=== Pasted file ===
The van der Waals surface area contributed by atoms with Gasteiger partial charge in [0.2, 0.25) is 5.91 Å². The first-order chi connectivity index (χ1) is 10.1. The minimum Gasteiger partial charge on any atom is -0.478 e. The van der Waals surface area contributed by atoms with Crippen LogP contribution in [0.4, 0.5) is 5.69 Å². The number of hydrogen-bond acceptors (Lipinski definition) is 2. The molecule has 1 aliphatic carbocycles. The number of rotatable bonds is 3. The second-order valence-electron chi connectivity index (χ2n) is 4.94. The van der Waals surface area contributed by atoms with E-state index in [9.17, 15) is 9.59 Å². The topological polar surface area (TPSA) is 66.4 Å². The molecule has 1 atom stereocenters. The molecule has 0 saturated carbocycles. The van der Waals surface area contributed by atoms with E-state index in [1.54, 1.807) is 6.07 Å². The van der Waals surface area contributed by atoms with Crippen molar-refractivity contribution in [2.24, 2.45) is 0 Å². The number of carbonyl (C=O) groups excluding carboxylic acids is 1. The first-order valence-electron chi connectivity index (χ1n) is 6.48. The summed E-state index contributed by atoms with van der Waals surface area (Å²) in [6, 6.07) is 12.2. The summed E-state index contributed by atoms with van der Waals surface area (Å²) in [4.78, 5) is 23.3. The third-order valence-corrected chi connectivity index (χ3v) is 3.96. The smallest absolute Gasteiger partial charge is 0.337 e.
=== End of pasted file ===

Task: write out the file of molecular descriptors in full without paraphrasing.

The van der Waals surface area contributed by atoms with Gasteiger partial charge in [0.2, 0.25) is 5.91 Å². The first-order chi connectivity index (χ1) is 10.1. The minimum Gasteiger partial charge on any atom is -0.478 e. The van der Waals surface area contributed by atoms with Crippen LogP contribution in [0.4, 0.5) is 5.69 Å². The number of hydrogen-bond acceptors (Lipinski definition) is 2. The molecule has 1 aliphatic carbocycles. The number of rotatable bonds is 3. The second-order valence-electron chi connectivity index (χ2n) is 4.94. The van der Waals surface area contributed by atoms with E-state index in [9.17, 15) is 9.59 Å². The topological polar surface area (TPSA) is 66.4 Å². The molecule has 1 atom stereocenters. The molecule has 0 saturated carbocycles. The van der Waals surface area contributed by atoms with E-state index in [1.54, 1.807) is 6.07 Å². The van der Waals surface area contributed by atoms with Crippen molar-refractivity contribution in [2.24, 2.45) is 0 Å². The number of carbonyl (C=O) groups excluding carboxylic acids is 1. The first-order valence-electron chi connectivity index (χ1n) is 6.48. The summed E-state index contributed by atoms with van der Waals surface area (Å²) in [6, 6.07) is 12.2. The summed E-state index contributed by atoms with van der Waals surface area (Å²) in [4.78, 5) is 23.3. The third-order valence-corrected chi connectivity index (χ3v) is 3.96. The smallest absolute Gasteiger partial charge is 0.337 e.